[Table 1] presents the age-sex distribution of the study participants. The duration of experience as a field worker ranged from 1.5 years to 38 years with a mean duration of 22.68 (SD 13.42) years.
The lifetime incidence of being chased by a dog during filed visits was 81.8%, and 22.3% (27/121) reported dog bites. The annual incidence in the preceding one year was 24.8% (30/121) for being chased by a dog and 3.3% (4/121) for a dog bite. Of the 27 workers who suffered dog bite, 19 were bitten by a street dog while the others by a pet dog. In the former category, the exact circumstances that led to the bite were unclear in seven cases, seven reported that the dog came from behind and bit while unaware, three reported to have accidentally stamped on the dog, and two reported being bitten while trying to be playful with the street dog. Six, of the eight who were bitten by a pet dog, were bitten while the dog was not tied. Twenty of the ninety nine (20.2%) who reported to have been ever chased by a dog were chased at least once while they were on a two-wheeler, of which 35% (7/20) reported to have lost the control and fell, with consequent injuries. [Table 2] presents the actions taken by the field staff in the form of percentages attributed to an individual action.
Anti-rabies vaccination (ARV) was reported to have been recommended in 24 field workers of whom 21 (87.5%) reported to have commenced the schedule and only 6 (28.6%) completed the schedule as per the recommendation of the treating doctor. Of the 15 who did not complete the course, 9 stopped at first dose, 2 after two doses, and 4 after 3 doses. [Table 3] presents the reasons given by the field workers for non-compliance with the ARV recommendations, and their knowledge about management of the bite wound is presented in [Table 4].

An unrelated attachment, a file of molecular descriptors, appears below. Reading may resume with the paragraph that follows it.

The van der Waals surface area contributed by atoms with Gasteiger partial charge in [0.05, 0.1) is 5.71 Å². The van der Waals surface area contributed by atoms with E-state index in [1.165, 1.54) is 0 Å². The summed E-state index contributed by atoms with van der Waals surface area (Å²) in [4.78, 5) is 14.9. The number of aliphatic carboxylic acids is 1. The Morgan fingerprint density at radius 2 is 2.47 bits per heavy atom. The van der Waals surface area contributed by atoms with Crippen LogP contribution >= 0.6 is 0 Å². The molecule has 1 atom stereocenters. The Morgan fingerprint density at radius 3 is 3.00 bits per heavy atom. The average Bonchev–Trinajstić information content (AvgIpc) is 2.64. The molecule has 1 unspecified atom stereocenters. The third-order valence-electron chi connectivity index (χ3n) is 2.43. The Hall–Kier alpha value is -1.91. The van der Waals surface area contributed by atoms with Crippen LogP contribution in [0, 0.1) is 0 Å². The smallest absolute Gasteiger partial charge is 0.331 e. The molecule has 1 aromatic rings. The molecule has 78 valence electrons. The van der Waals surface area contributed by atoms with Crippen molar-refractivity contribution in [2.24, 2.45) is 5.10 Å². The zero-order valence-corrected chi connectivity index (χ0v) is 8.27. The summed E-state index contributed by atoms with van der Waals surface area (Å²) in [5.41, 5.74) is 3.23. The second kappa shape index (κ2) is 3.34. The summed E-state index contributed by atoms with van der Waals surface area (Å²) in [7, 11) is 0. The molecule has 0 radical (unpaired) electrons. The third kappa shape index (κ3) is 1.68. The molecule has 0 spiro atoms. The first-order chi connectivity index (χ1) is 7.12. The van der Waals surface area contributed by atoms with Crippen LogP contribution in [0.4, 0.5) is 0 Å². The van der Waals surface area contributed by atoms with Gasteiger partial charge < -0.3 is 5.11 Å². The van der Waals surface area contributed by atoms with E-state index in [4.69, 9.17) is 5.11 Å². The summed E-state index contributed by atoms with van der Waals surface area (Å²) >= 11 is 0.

|Table 4: Recommendations for management of the bite wound as suggested by the study subjects|
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Apart from dog, cat was the only animal cited as a source of rabies by 9 (7.4%) of the study participants. Seventy eight participants (64.5%) agreed on man to man transmission of rabies through the bite from a rabies patient. All the patients stated that bites, scratches, as well as the licks by a dog were potentially dangerous.
| Discussion|| |
Annual risk of dog bite among these workers was estimated to be 3.3 per 100 field workers per year. While there was no similar study conducted among the primary health care field workers, community-based surveys in Delhi (India) revealed an annual incidence of around 2.55%., The lifetime and annual incidence of dog bite in United Kingdom was estimated to be 24.78% and 1.8%, respectively. While the lifetime incidence of 24.78% matches closely to our estimates of 22.3%, the annual incidence in our study is clearly in excess of the annual incidence in Delhi, as well as in UK, and almost twice as that reported in the WHO multicentric survey on Rabies in India. Thus, the overall risk of a dog bite in field workers at primary health care level is more than that in the general population.